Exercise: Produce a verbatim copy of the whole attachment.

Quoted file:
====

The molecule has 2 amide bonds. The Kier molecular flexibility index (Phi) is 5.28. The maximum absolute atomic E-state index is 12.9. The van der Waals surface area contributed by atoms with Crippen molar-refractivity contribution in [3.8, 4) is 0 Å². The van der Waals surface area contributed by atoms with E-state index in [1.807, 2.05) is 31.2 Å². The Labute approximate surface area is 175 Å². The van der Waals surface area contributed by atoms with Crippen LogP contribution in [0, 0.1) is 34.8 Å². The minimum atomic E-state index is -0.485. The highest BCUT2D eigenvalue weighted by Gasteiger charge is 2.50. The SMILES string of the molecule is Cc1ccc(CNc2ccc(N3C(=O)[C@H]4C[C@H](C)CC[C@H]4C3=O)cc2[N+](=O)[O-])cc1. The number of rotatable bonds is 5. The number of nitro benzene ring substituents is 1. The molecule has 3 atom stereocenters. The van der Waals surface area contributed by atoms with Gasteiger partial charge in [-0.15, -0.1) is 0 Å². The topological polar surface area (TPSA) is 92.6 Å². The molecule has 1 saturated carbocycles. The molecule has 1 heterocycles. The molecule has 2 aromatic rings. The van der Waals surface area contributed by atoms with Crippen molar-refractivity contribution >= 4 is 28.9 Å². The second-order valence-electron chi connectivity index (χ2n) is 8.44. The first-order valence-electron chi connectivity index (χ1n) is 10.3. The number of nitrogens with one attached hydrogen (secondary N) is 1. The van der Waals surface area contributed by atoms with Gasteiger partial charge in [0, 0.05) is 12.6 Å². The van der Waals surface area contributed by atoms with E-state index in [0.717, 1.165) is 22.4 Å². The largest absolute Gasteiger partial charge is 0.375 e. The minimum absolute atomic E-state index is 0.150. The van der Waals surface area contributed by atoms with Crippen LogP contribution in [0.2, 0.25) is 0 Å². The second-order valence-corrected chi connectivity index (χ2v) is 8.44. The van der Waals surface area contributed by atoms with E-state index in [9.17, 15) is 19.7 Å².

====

The molecule has 2 amide bonds. The Kier molecular flexibility index (Phi) is 5.28. The maximum absolute atomic E-state index is 12.9. The van der Waals surface area contributed by atoms with Crippen molar-refractivity contribution in [3.8, 4) is 0 Å². The van der Waals surface area contributed by atoms with E-state index in [1.807, 2.05) is 31.2 Å². The Labute approximate surface area is 175 Å². The van der Waals surface area contributed by atoms with Crippen LogP contribution in [0, 0.1) is 34.8 Å². The minimum atomic E-state index is -0.485. The highest BCUT2D eigenvalue weighted by Gasteiger charge is 2.50. The SMILES string of the molecule is Cc1ccc(CNc2ccc(N3C(=O)[C@H]4C[C@H](C)CC[C@H]4C3=O)cc2[N+](=O)[O-])cc1. The number of rotatable bonds is 5. The number of nitro benzene ring substituents is 1. The molecule has 3 atom stereocenters. The van der Waals surface area contributed by atoms with Gasteiger partial charge in [-0.15, -0.1) is 0 Å². The topological polar surface area (TPSA) is 92.6 Å². The molecule has 1 saturated carbocycles. The molecule has 1 heterocycles. The molecule has 2 aromatic rings. The van der Waals surface area contributed by atoms with Crippen molar-refractivity contribution >= 4 is 28.9 Å². The second-order valence-electron chi connectivity index (χ2n) is 8.44. The first-order valence-electron chi connectivity index (χ1n) is 10.3. The number of nitrogens with one attached hydrogen (secondary N) is 1. The van der Waals surface area contributed by atoms with Gasteiger partial charge in [0, 0.05) is 12.6 Å². The van der Waals surface area contributed by atoms with E-state index in [0.717, 1.165) is 22.4 Å². The largest absolute Gasteiger partial charge is 0.375 e. The minimum absolute atomic E-state index is 0.150. The van der Waals surface area contributed by atoms with Crippen LogP contribution in [0.2, 0.25) is 0 Å². The second-order valence-corrected chi connectivity index (χ2v) is 8.44. The van der Waals surface area contributed by atoms with E-state index in [9.17, 15) is 19.7 Å².